[The sermon begins below.]

 

 The Wilderness Gifts We Need

Children’s stories have shaped my understanding of life not only in my boyhood but as recently as last week, thanks to Joey and Danette’s brilliant Sunday-morning series.  They shared a light-hearted book called Tacky as a way to explain how an epiphany can change our whole story. 

Tacky is a penguin who lives up to his name.  He covers his elegant tuxedo with a loud Hawaiian shirt, he walks wildly instead of in neat steps and he does messy canon-balls instead of sleek dives.  Tacky’s siblings are named Goodly, Lovely, Angel, Neatly, and Perfect, and they shun him in disgust. 

Then one day some wolfish hunters attack and Tacky drives them off by being his tackiest self.  The other penguins look at him differently after he saves them.  They have an epiphany that changes the story that they tell themselves about their world.  The new story frees them from judging one another.  It allows their true selves to emerge and flourish in a climate of oneness and love.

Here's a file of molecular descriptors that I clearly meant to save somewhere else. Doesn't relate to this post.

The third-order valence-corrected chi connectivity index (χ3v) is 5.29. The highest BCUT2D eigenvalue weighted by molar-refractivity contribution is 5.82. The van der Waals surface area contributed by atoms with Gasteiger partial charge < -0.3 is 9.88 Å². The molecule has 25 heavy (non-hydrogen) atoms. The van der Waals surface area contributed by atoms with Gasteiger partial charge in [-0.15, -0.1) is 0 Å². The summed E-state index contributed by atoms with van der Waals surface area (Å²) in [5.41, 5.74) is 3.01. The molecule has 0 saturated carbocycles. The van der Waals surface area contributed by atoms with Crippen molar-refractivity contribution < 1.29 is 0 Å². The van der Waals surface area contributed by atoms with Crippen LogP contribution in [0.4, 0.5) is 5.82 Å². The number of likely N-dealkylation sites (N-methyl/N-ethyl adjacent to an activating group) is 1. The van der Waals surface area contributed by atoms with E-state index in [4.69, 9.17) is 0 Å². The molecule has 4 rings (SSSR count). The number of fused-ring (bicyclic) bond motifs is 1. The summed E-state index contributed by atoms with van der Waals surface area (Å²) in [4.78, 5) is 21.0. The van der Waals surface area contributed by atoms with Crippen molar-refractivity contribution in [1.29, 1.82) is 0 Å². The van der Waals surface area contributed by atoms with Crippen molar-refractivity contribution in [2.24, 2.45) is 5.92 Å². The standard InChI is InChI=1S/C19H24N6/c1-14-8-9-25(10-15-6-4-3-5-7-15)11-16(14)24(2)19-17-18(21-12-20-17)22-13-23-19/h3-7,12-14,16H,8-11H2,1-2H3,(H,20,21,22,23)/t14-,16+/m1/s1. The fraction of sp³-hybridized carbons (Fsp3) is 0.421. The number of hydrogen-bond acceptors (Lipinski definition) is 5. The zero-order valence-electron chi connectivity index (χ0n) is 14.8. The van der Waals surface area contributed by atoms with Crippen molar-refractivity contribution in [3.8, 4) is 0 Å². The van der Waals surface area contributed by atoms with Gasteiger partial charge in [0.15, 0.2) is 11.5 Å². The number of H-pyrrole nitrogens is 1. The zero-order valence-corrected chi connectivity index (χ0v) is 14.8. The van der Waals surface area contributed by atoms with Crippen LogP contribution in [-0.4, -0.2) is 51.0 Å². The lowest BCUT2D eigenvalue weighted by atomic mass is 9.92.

The epiphany that I had listening to the story is that necessity is the mother of epiphany.  Moments of crisis can open our hearts wide enough for the Holy Spirit to teach us how to become more spiritually mature and wise, which means, like the penguins, more loving and more one. 

Gus Speth, Michael Nagler and others have pointed out that we rewrite the old story only when we recognize that it harms our well-being.

We are at such a moment in history now.  The necessity to change could not be more urgent.

Necessity is the mother of epiphany, and the place where the Spirit drives us to find our new story is the wilderness.  Wilderness is the liminal place between slavery and the Promised Land.  Wilderness lies between the River Jordan where we leave our old life and the villages around the Sea of Galilee where we emerge full of the Spirit with a new story and new gifts to share.